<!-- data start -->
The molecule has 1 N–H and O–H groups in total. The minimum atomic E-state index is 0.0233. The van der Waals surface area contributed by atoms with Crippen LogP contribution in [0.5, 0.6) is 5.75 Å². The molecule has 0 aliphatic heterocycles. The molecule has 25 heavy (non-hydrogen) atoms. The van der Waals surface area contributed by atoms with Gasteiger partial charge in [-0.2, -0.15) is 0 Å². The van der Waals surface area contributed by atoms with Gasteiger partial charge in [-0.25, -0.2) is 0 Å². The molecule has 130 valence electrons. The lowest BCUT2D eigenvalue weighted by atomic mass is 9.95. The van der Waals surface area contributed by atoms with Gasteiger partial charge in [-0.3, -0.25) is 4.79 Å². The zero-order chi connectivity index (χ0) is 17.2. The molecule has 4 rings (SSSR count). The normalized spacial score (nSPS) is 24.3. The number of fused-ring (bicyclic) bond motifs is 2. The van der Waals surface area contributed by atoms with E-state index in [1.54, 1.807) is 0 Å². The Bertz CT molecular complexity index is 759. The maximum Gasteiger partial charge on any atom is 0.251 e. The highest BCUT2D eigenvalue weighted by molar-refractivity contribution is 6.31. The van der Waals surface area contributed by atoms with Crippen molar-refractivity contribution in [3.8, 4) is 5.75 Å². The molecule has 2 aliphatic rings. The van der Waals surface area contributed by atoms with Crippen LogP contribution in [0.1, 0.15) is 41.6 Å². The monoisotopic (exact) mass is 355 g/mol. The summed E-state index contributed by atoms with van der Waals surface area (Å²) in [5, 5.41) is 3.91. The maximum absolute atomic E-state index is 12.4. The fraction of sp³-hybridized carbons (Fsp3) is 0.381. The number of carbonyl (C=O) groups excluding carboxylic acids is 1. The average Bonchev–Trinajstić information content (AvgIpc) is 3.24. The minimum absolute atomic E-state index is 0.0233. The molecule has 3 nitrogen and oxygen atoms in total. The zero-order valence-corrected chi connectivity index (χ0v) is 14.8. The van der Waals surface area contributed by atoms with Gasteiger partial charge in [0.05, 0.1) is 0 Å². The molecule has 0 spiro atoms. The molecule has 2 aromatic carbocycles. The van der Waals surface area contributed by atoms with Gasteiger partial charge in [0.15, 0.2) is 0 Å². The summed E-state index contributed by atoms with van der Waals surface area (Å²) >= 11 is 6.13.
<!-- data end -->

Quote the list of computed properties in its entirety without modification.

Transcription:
The molecule has 1 N–H and O–H groups in total. The minimum atomic E-state index is 0.0233. The van der Waals surface area contributed by atoms with Crippen LogP contribution in [0.5, 0.6) is 5.75 Å². The molecule has 0 aliphatic heterocycles. The molecule has 25 heavy (non-hydrogen) atoms. The van der Waals surface area contributed by atoms with Gasteiger partial charge in [-0.2, -0.15) is 0 Å². The van der Waals surface area contributed by atoms with Gasteiger partial charge in [-0.25, -0.2) is 0 Å². The molecule has 130 valence electrons. The lowest BCUT2D eigenvalue weighted by atomic mass is 9.95. The van der Waals surface area contributed by atoms with Gasteiger partial charge in [-0.3, -0.25) is 4.79 Å². The zero-order chi connectivity index (χ0) is 17.2. The molecule has 4 rings (SSSR count). The normalized spacial score (nSPS) is 24.3. The number of fused-ring (bicyclic) bond motifs is 2. The van der Waals surface area contributed by atoms with E-state index in [1.54, 1.807) is 0 Å². The Bertz CT molecular complexity index is 759. The maximum Gasteiger partial charge on any atom is 0.251 e. The highest BCUT2D eigenvalue weighted by molar-refractivity contribution is 6.31. The van der Waals surface area contributed by atoms with Crippen molar-refractivity contribution in [3.8, 4) is 5.75 Å². The molecule has 2 aliphatic rings. The van der Waals surface area contributed by atoms with Crippen LogP contribution in [0.1, 0.15) is 41.6 Å². The monoisotopic (exact) mass is 355 g/mol. The summed E-state index contributed by atoms with van der Waals surface area (Å²) in [5, 5.41) is 3.91. The maximum absolute atomic E-state index is 12.4. The fraction of sp³-hybridized carbons (Fsp3) is 0.381. The number of carbonyl (C=O) groups excluding carboxylic acids is 1. The average Bonchev–Trinajstić information content (AvgIpc) is 3.24. The minimum absolute atomic E-state index is 0.0233. The molecule has 3 nitrogen and oxygen atoms in total. The zero-order valence-corrected chi connectivity index (χ0v) is 14.8. The van der Waals surface area contributed by atoms with Gasteiger partial charge in [0.05, 0.1) is 0 Å². The molecule has 0 spiro atoms. The molecule has 2 aromatic carbocycles. The van der Waals surface area contributed by atoms with Gasteiger partial charge in [0.15, 0.2) is 0 Å². The summed E-state index contributed by atoms with van der Waals surface area (Å²) >= 11 is 6.13.